Between Outlander and TURN, this has been a great year for the 18th century on television! But neither of those shows spoke to me quite as much as PBS Masterpiece’s Poldark. Here’s a breakdown of the plot and characters (no spoilers—I promise), in case you want to add another show to your lineup.
A handsome, troubled British soldier is wounded outside Yorktown during the American Revolution. His family assumes him dead. He returns to his family estate in Cornwall two years later to find his father dead, the love of his life engaged to another man, and his town full of unrest.
So begins Poldark, and through the seven episodes released this season, you watch Ross Poldark, his family, and his town grow and change over a period of several years. Poldark shows us the beautiful, heather-covered cliffs of Cornwall. But it also uncovers the depths of the darkest, dirtiest 18th-century English prisons. It explores the lives of the wealthiest gentlemen and ladies of the town as well as those of the poorest miners and farmers.
Ross Poldark, born a gentleman but finding himself with nothing, straddles both sides of a class divide. His struggle gives us an interesting and passionate guide through this unfamiliar world. He developed many of his ideas of equality and justice from his time in America, but struggles to apply them in the more rigid, traditional British system.
It’s fascinating to compare the world of Poldark with the colonial and Revolutionary world we portray here in Williamsburg. We too had class struggles between the rich and poor, the gentry and the working classes. Only here it is much more tied up in race and enslavement of a large segment of the population. Poldark often struggles to get credit and escape debt as his enterprises rise and fall, and in America, credit and debt are huge issues for planters and merchants as the Revolution approaches.
One of Poldark’s main adversaries in the show is a banker from a family of blacksmiths. Despite being one of the wealthiest people in the show, he is not considered gentry and has to fight constantly to be considered a gentleman. Here in Williamsburg, our blacksmiths talk about issuing credit to customers for the work. It’s easy to see how given time, a successful blacksmith might take the plunge into banking and issuing credit full time.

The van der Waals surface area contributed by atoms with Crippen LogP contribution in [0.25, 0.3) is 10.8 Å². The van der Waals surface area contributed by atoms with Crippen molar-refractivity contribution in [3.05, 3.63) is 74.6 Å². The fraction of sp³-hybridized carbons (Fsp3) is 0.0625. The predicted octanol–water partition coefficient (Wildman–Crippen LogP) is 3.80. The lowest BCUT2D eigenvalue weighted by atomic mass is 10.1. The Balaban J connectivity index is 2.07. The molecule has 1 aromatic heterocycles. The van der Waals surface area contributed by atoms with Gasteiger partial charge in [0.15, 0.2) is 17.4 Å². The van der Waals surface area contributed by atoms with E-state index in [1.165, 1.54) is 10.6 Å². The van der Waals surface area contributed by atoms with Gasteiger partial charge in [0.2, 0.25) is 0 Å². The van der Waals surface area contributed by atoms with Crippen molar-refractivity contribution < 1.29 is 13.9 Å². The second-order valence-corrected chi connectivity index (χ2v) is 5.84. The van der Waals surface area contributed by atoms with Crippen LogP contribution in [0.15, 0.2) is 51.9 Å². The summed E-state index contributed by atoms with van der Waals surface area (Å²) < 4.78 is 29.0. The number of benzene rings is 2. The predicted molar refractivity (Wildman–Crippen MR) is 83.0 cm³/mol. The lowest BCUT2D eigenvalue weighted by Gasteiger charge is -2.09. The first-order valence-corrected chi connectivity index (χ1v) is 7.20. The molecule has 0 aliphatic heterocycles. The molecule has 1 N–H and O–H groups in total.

I’ve also enjoyed comparing the fashion and material culture in the show with what I’m familiar with here in the DeWitt Wallace Decorative Arts Museum and our extensive collections. While Poldark is set after the Revolution and in the mother country, much of the fashion is the same or similar. The costume designer has done a great job using clothing and wigs to show old vs. young and traditional vs. contemporary in the characters. Much of the material culture is accurate to this time period. As with any drama, there are a few clunkers (like 19th-century carriages in a few scenes) and an affinity for early 1800s top hats, but generally speaking, the 18th-century world it creates is very immersive.
The season finale of Poldark was August 2, but some episodes are still posted online on PBS Masterpiece for viewing and the DVDs should be out soon. Colonial Williamsburg is excited that the 18th century is hitting screens once again!
Are you a fan of the show? Let us know in comments! Did you watch and have questions about any of the 18th-century culture, customs, material culture, or events? Ask us here!
Guest Blogger: Claire Gould
Claire Gould is an Editor-Writer (and word nerd) in Educational Media with a passion for American History and civics. She edits the Teacher Gazette e-newsletter, manages the Colonial Williamsburg Education Facebook page, and writes and edits content for HERO, Teacher Institute, and many other projects.
She’s lived in Sydney, Chicago, New Jersey, and Delaware, but is now proud to be a Williamsburgian!